BACKGROUND OF THE INVENTION
This invention relates generally to apparatus for and a method of shoring structures, such as foundations, and more particularly to such apparatus and method which effects such shoring by driving a pile down into the ground adjacent the structure to be shored.
Specifically, this invention is related to the shoring apparatus and method of co-assigned U.S. Pat. No. 3,902,326, which describes a shoring system wherein a pile is driven down to load-supporting underground strata (e.g., bedrock) and then secured to a bracket supporting the foundation thereby to shore the foundation. While this system has proved very effective and enjoyed substantial commercial success, it has had only limited application in situations where the soil is very soft and bedrock is at a depth to which a pile cannot practically be driven.
Reference may also be made to U.S. Pat. Nos. 3,852,970, 3,796,055, 2,853,858, 2,982,103 and 1,906,136 for shoring systems generally relevant to this invention.
SUMMARY OF THE INVENTION
Among the several objects of this invention may be noted the provision of shoring apparatus and method of the type described above having specific application in situations where it is impossible or impractical to drive a pile down to bedrock; the provision of such apparatus and method wherein the depth to which a pile must be driven to shore a structure is reduced substantially; the provision of such apparatus and method which is effective to prevent further settling of the structure; the provision of such apparatus and method which requires only a minimum of labor, equipment and site preparation; the provision of such apparatus and method which requires no major modifications to the structure per se and no substantial interior or exterior excavation; and the provision of such apparatus and method which are easy to use and carry out and which permit the shoring job to be completed as rapidly as possible at low cost.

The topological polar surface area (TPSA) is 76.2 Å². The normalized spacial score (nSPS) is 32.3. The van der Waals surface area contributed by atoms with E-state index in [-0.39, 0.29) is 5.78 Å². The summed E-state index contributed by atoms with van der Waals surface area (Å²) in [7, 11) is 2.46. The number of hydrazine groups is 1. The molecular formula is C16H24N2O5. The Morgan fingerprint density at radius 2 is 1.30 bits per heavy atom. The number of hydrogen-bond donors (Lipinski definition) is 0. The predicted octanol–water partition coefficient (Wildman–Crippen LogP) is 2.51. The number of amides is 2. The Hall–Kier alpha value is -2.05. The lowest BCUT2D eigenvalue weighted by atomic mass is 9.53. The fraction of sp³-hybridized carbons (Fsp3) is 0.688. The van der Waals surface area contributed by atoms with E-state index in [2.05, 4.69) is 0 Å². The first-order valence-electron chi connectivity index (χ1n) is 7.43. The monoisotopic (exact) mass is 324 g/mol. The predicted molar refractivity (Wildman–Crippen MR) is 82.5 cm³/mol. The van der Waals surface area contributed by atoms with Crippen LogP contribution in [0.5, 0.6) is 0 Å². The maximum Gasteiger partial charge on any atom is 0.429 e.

Generally, shoring apparatus of this invention comprises support means engageable with the structure to be shored, a pile adapted to be driven down into the ground adjacent the support means, and at least one footing structure on the outside of the pile extending circumferentially of the pile in a plane generally at right angles to the central longitudinal axis of the pile. The footing structure has an outer diameter greater than the outer diameter of the pile for engagement with the soil as the pile is driven downwardly thereby to increase the load-bearing capability of the pile by increasing its resistance to downward movement through the soil. Means is provided for securing the pile to said support means after the pile and footing structure thereon have been driven to a depth sufficient to short the structure.